Thursday, 17 December 2009

A Don Deal

A few words on the England 2018 decision and I’m not bitter…unlike a certain Mr. Wenger!

In-between wondering whether the weather was going to put paid to any/all of this weekend’s fixtures, the main thing occupying my mind football-wise during the past week was Wednesday’s decision on potential hosting cities should England win the right to stage the 2018 World Cup.
And sure enough, as feared beforehand (despite my optimistic previous posting on the subject) when Lord Mawhinney announced the fifteen winners, Hull was one of only three cities to miss out.
Now unlike some of the irate posters on the various message boards in the days since the decision, I’m not particularly bitter about any of those cities/venues which appear to have prospered at Hull’s expense. That said, some posts by supporters of the various victorious cities simply serve to reinforce the outdated, stereotypical view of Kingston-upon-Hull portrayed over the past few years by the media.
It is times like this when you really wonder whether anybody outside the area has actually bothered to look at just what has happened in recent times.
The only other grievance I have is that some of the successful bids are based around stadia not even built yet (and in the case of Nottingham Forest’s proposed new ground, one that is by no means certain to even get planning permission). Should funding for these new grounds be secured centrally then this would provide a double kick in the teeth; especially given that Hull’s bid was one of the soundest financially.
But forgetting the merits or otherwise of those that have won the right to be considered, I’m just very disappointed that Hull has been passed over for something which would have provided the city and the whole area with a huge shot in the arm.
In his presentation and subsequent interviews, I’m yet to hear Lord Mawhinney give any reasons as to why the likes of Hull, Derby and Leicester failed in their bids. I’d be surprised if we ever get to find out.
Some have suggested the lack of hotel accommodation in Hull itself and the fact that Beverley and York had been included as possible alternative bases. I didn’t see this as a weakness. Sunderland’s bid included the whole of Co Durham and was very much a “North-East” bid (although separate to that of Newcastle-Gateshead). Similarly, Plymouth and Bristol both angled theirs around a South-West regional bid. Hull’s was a “Hull & Yorkshire Bid”.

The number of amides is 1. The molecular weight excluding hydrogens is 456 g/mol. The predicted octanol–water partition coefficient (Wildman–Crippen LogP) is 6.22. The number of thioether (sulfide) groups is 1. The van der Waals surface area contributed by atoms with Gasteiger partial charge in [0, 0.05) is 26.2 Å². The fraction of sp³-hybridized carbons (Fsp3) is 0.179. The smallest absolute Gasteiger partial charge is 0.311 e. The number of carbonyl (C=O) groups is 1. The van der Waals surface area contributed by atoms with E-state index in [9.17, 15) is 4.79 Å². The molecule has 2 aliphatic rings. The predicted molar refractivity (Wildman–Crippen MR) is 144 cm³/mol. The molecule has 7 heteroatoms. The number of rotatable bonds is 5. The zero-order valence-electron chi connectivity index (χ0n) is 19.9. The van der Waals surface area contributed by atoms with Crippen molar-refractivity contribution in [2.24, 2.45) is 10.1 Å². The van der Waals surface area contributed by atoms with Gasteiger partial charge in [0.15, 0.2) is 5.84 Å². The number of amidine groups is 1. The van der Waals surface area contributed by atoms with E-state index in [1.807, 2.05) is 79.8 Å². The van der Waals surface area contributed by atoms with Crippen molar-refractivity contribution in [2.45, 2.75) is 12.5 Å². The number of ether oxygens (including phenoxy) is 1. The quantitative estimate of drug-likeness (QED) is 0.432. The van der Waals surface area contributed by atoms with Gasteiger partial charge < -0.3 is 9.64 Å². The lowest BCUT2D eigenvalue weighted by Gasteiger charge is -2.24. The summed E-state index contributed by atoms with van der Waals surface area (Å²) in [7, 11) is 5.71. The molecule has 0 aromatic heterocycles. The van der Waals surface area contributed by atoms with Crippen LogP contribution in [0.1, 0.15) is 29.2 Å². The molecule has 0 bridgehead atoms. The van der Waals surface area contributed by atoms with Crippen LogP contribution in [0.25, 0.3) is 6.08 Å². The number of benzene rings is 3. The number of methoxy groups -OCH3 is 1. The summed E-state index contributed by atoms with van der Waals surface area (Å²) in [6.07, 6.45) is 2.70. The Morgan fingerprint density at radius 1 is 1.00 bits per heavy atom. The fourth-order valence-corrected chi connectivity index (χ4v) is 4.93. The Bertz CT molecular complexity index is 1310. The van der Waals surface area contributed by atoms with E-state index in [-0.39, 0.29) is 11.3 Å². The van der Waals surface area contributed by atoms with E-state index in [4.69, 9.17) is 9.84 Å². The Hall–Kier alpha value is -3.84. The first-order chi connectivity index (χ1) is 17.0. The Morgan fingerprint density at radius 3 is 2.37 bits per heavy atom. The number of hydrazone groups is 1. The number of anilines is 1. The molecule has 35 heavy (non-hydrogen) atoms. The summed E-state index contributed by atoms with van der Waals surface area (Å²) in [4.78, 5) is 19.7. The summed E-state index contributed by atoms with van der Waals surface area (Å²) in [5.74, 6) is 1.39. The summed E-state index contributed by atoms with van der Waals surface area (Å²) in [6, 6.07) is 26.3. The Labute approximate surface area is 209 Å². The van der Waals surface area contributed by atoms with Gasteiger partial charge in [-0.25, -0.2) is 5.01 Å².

Having mentioned Plymouth, I’m pleased for them as – similar to East Yorkshire – it’s a part of the country sadly neglected for so long (“since the country stopped relying on the Navy” as one Argyle fan put in on a City posting board!). And Bristol also, in view of the relationship struck up with Brizzle City fans during and after the Wembley play-off. Good luck to ‘em.
As for the others, aside from the eyebrow-raising choice of Milton Keynes, the FA have gone “safety first” in choosing tried and tested football cities/stadia. I just wish that for once the Authorities had taken a gamble on this neck of the woods – I’m sure they wouldn’t have been disappointed.
Thankfully my disappointment at the 2018 decision was soon lifted when I awoke on Thursday morning to hear the latest tripe spouted from the mouth of Arsene Whinger. Poor old Arsenal have had to play one more game this week than their opponents this Saturday – the mighty Tigers – and it’s all so unfair.
Hmm, only two weeks ago City were one of only four Premier League clubs involved in midweek matches when they beat Everton at the KC before heading off to face Man City the following Saturday. Did anyone grumble then?
Poor old Arsene also slated Mick McCarthy’s fielding of a “Second XI” in Wolves’ defeat at Man Utd the previous night; insinuating that it was unfair on United’s rivals at the top and that it devalued the competition. This from a man who has consistently played under-strength teams in the League Cup and who only the week before had fielded one in the UEFA Champions League at Olympiakos – without any thought for its effect on qualification from the group.
As with the aftermath of last season’s controversial FA Cup quarter-final at The Emirates, Wenger has once again been shown up for the blinkered hypocrite he is. In the words of Kevin Keegan “I would love it” if he’s still whinging come the post-match interviews this Saturday evening. A repeat of last season’s Saturday night encounter would be nice!
Up The Tigers!

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